Friday, September 28, 2012

Parenting With Unconditional Love

I've been thinking a lot lately about parenting. Having nine children whose ages range from five months to fourteen years, we are at all different phases and stages with our kids. My kids are, for the most part, really great kids. I can't complain. But one of the most important things for us to do as parents, I am convinced, is focus on character.

It's easy to get sidetracked with other *important* things, like academics, chores, extra curricular activities. These things are not bad, obviously, but they can be distractions for me at times. Sometimes I ask myself a strange question to help me keep perspective:

Will this matter in 100 years?

What I mean is, in 100 years, will it matter if my son has memorized his times tables or played a season of soccer or did the dishes? {Not that they're off the hook with the dishes, mind you.}

It's just I can let these littler things consume me.

Their character, they way they lived their lives, will certainly matter in 100 years. It will affect the lives of many other people, their future partners, children, friends, colleagues, etc. It is of utmost importance.

The other thing on my mind lately is thinking about God as a parent. Because the truth is, when one of my kids is mean to one of their brothers, uses an unkind word, gets a little mouthy with me or Trever, or just in general acts like a little rebel, I tend to look at myself and think about how I must be failing as a parent. Subconsciously I think I have believed the lie that good parents produce good kids, that if you parent in all the ways God intended, you won't have to deal with all that ugliness.

The thing is, this just isn't true. If it was, then God would be the biggest failure as a parent ever. And God isn't, obviously.

Because the ugly truth of it all is that God has an awful lot of rebellious children.

So, in trying to be more like the One I admire and try {and fail, at times} to serve with my words and life... I think the best I can do as a parent is be faithful, to balance discipline and grace, and to demonstrate unconditional love.

Most importantly though, I think I need to stop judging my ability to parent by how well my children behave on a day to day basis. I also need to recognize that I sometimes judge other parents in this way, and I need to stop doing that as well.

When I see a mother in the store with an unruly child who is throwing a fit, I need not be arrogant and assume she is a cruddy mom because she can't *control* her child. Maybe that mama needs a little grace. It takes wisdom to know how to handle each situation in a loving manner.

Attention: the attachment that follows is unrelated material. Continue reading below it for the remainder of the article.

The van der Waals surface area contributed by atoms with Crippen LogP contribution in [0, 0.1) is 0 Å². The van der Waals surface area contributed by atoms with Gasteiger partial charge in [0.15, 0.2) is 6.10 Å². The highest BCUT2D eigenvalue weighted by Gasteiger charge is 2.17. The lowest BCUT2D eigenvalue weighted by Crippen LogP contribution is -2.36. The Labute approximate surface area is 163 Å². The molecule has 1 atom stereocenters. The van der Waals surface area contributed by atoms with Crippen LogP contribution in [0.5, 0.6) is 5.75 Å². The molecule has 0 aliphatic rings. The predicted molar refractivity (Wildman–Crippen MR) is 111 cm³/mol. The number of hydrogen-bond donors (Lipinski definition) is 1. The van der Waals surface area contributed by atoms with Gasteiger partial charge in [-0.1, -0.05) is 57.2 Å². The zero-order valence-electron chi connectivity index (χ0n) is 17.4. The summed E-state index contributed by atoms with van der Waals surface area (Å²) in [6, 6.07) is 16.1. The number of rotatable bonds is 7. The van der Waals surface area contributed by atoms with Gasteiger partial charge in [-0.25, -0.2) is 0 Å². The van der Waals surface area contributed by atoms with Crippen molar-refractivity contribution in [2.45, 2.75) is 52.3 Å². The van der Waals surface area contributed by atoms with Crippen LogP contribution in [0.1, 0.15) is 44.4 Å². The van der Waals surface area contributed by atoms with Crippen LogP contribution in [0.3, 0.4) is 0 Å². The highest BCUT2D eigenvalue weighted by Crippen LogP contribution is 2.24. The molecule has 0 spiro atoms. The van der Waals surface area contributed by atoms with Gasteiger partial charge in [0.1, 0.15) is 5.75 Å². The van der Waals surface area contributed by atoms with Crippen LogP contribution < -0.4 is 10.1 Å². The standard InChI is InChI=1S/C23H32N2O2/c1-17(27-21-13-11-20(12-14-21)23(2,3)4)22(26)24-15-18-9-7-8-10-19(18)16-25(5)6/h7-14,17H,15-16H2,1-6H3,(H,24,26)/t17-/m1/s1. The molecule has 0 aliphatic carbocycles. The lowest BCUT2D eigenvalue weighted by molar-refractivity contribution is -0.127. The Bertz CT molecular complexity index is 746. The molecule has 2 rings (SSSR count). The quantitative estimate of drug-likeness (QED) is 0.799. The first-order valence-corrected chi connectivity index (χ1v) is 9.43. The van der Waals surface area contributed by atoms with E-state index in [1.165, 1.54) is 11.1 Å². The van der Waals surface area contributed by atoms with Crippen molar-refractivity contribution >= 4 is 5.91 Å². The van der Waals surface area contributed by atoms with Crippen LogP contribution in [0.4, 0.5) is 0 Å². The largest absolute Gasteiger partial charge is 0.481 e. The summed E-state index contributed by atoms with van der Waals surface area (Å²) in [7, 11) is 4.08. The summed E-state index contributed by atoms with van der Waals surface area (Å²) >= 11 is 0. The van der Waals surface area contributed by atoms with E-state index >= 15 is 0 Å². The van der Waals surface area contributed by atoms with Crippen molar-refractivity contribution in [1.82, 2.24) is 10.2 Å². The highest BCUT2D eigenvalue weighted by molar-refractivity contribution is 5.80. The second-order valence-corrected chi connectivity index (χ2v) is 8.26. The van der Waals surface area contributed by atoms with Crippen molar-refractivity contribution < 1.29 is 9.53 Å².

I've read parenting books that advise parents to meet every indiscretion with strong discipline. They are basically void of grace and I feel they also fail, at times, to view children as *people*. I know that sounds funny, but honestly it sounds more like they are describing how to train a pet than a tiny human being with a heart and soul.

I am profoundly grateful that God has not met my every indiscretion with strong force, that God has not *broken* my spirit or been overly harsh with me. And trust me, I have been a far more scandalous rebel than any of my children have been.

Freely you have received, so freely give. Jesus said that. How can I deny grace to my precious children when I have been given grace, so lavishly and undeserved?

Parenting is the perfect vocation if you need to practice unconditional love on a daily basis.

It is not for wimps.

Meekness is NOT weakness.

It takes a change of perspective to shift from trying to get your children to *do* what you want them to *do* to getting them to *be* all they are meant to *be*.

I think parents are supposed to lead by example, not as rigid dictators.

I wrote a while back about how we need to learn to love our children. What I mean is, while nearly every parent would say they love their children, there is a difference between the kind of love that is natural for us- those beautiful feelings of affection and that built-in instinct to protect- and the kind of unconditional love that God works in us.

I confess, my love is not always God-like. It is not always patient and kind and it does not always refuse to keep a record of wrongs. {1 Corinthians chapter 13} But it is THAT kind of love I need to demonstrate toward my children. It is THAT kind of love God demonstrates toward me.

It was THAT kind of love that profoundly changed my hardened heart, years ago.

And it is THAT kind of love that will transform our home, one tiny heart at a time.


 ~amy danielle




5 comments:

  1. Oh Amy, these words bless! I am sharing your beautiful words :)

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    1. i'm so glad this resonated with you, Suzy. sometimes i wonder if i'm communicating well...xx

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  2. Absolutely spot on Amy, only this week I found myself saying to my 12 year old that I must be a rubbish mum! Thank you for this timely reminder of the TRUTH x.

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    1. be encouraged, sweet Jane! sending you love...

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  3. Great insight and truth! I'll be reading more over the next week or so. :)

    Yvette

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